Date: Wed, 4 Nov 1998 16:12:38 -0600 (CST)
From: firstname.lastname@example.org (Rich Winkel)
Subject: Spy Satellites Violate Int'l Law with Impunity
/** twn.features: 302.0 **/
** Topic: Double standard in use of satellite technology **
** Written 8:56 AM Nov 3, 1998 by email@example.com in cdp:twn.features **
In the uproar caused by India and Pakistan's recent nuclear tests
one aspect has been largely ignored: the role of Western, mainly US,
spy satellites in monitoring nuclear proliferation. Although the 11
nuclear tests conducted in May 1998 (five by India and six by its
traditional rival and neighbour, Pakistan) seemed to come as a
surprise to the Western media, even an average newspaper reader could
have deduced that India and Pakistan have had a nuclear capacity for
at least a decade. The real surprise would have been if the West,
despite all its
eyes in the sky, hadn't detected the
existence of nuclear weapons programmes in South Asia.
Instead, the Western response underscored the hypocrisy of the nuclear debate. Although the morality of squandering limited resources on a nuclear arms race is questionable at best, neither India nor Pakistan violated any international treaties. Thus far both have refused to sign the nuclear Non-Proliferation Treaty (NPT), despite strong arm-twisting by the US.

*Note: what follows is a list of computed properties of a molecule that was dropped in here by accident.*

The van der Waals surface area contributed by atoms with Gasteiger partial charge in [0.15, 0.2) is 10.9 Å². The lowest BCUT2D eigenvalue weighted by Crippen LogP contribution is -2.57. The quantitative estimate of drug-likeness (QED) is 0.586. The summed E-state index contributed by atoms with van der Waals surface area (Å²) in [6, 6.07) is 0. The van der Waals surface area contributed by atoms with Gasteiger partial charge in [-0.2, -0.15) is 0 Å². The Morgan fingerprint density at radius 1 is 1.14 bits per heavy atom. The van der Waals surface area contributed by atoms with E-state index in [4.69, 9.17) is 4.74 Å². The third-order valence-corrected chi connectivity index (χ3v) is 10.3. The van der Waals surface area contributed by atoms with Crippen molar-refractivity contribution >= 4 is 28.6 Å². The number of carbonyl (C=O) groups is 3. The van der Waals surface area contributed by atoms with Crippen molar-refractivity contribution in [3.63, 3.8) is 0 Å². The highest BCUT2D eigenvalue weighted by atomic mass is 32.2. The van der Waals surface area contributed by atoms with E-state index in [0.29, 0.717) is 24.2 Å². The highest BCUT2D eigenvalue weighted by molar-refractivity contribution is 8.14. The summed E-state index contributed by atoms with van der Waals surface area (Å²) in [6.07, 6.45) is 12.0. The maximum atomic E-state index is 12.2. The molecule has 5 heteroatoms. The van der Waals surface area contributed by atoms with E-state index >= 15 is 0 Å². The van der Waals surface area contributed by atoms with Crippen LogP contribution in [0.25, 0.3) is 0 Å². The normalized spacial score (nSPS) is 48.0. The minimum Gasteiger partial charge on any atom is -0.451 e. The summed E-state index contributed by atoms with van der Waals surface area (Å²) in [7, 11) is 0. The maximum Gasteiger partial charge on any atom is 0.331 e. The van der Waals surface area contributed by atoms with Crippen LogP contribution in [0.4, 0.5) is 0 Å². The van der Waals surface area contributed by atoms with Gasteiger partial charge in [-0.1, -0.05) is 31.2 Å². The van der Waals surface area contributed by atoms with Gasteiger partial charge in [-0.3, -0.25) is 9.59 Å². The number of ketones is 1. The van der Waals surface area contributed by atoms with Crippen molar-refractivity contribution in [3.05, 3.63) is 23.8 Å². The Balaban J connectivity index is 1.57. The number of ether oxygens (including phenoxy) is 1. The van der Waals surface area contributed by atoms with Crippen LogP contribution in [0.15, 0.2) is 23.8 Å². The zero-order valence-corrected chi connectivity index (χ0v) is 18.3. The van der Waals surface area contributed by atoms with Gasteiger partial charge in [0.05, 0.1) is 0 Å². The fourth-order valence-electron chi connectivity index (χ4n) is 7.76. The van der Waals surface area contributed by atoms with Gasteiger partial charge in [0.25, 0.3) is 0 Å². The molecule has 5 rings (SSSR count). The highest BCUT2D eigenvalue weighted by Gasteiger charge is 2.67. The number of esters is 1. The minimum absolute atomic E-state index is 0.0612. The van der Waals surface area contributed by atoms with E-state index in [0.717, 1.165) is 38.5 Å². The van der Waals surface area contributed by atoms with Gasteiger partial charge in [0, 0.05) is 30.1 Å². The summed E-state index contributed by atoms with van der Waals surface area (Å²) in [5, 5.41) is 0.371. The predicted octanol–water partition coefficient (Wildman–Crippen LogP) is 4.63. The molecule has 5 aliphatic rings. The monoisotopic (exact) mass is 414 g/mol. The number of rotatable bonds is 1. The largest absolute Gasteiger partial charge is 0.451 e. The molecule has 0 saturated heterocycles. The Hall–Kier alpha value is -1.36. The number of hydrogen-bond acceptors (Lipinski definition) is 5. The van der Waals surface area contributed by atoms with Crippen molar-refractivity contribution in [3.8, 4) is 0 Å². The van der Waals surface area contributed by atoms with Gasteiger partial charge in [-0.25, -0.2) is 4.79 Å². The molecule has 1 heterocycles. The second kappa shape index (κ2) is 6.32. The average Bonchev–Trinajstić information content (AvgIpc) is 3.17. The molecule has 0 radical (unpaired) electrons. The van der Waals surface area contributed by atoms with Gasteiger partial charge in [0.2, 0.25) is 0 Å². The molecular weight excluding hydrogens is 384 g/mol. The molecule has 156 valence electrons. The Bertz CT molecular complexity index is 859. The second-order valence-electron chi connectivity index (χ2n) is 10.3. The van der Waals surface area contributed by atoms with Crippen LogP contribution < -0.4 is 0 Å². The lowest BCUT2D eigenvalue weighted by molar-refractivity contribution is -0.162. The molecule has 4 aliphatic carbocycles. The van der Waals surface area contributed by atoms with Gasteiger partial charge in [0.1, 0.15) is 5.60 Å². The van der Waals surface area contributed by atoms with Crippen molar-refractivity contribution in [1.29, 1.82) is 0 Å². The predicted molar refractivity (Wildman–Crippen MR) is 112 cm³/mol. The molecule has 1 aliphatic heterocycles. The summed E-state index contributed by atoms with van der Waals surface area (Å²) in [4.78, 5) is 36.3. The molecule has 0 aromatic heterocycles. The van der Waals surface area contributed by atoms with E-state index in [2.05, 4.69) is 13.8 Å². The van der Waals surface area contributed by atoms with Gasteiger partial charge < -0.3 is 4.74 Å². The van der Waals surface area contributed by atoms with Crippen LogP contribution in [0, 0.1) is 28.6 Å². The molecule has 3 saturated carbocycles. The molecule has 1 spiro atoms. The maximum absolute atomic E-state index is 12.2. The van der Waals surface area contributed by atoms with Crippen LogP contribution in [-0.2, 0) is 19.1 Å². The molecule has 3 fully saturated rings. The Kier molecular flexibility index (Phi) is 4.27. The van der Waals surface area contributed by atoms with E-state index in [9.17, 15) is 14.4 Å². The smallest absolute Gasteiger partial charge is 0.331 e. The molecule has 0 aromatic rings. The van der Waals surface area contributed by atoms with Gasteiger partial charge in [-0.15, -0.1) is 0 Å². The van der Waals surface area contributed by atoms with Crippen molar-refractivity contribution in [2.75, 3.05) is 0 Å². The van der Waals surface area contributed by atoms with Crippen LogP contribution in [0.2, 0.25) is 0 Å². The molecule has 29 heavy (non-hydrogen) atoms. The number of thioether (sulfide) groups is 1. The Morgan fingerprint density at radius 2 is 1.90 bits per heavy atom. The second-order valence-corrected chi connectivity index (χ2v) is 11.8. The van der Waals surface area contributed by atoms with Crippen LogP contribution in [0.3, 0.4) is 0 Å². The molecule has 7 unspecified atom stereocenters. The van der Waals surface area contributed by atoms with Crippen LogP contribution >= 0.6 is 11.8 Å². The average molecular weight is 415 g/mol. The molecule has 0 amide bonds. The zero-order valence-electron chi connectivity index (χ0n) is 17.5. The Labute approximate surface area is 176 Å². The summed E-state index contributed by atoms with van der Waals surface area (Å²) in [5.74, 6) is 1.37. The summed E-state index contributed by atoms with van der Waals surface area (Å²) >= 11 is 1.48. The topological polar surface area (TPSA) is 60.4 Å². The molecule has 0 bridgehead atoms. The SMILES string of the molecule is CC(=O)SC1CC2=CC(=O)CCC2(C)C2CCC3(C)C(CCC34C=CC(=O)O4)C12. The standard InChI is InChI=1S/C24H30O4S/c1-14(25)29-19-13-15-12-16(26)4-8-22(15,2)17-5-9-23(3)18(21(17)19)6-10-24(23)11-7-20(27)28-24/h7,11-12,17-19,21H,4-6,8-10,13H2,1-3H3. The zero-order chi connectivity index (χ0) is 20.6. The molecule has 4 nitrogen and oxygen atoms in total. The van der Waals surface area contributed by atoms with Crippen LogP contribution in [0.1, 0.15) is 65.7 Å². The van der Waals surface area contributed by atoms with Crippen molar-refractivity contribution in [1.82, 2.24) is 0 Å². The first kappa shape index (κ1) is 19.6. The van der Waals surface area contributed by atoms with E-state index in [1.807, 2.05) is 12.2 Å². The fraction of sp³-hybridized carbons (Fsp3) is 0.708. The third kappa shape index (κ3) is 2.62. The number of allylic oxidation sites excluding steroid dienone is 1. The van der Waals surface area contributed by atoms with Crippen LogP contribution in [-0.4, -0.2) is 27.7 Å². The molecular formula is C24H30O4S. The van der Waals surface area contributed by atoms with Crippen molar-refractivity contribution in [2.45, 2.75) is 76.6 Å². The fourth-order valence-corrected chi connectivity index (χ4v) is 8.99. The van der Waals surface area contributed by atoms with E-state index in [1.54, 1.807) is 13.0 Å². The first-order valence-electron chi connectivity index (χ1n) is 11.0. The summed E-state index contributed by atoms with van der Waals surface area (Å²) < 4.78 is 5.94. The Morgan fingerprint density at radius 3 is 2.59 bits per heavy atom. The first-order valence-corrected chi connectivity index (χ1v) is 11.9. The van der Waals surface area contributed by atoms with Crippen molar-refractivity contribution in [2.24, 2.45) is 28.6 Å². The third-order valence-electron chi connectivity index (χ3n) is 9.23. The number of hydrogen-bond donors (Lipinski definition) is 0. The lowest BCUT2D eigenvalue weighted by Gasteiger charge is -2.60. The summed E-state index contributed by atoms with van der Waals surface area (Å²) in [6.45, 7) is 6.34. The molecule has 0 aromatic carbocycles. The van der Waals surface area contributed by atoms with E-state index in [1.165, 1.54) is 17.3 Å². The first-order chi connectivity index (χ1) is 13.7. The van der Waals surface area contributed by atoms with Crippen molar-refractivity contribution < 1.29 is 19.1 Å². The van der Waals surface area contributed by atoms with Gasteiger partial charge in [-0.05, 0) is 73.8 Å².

They argue that the treaty is discriminatory, set up to prevent them from acquiring a nuclear capability, while the five recognised nuclear powers—the US, Russia, Britain, France and China—amass new and advanced nuclear weapons. It's the nuclear powers themselves, argue critics in South Asia, that have violated the NPT; for instance, by continuing nuclear testing banned under the treaty.
Similarly, neither of the South Asian neighbours has signed the Comprehensive Test Ban Treaty (CTBT), on the grounds that it isn't sufficiently comprehensive. Demanding substantial changes, they argue that it fails to commit the major nuclear powers to a timetable for total disarmament and wouldn't stop them from making qualitative improvements in their nuclear arsenals through computer simulation.
Keen to impose control regimes on the rest of the world, they jealously guard their current advantage and the privileges that apparently come along with being a nuclear power, including a permanent seat on the UN Security Council. Thus, since the end of the Cold War, and especially since the 1991 Gulf War, nuclear proliferation in the South has been portrayed as the world's top security threat.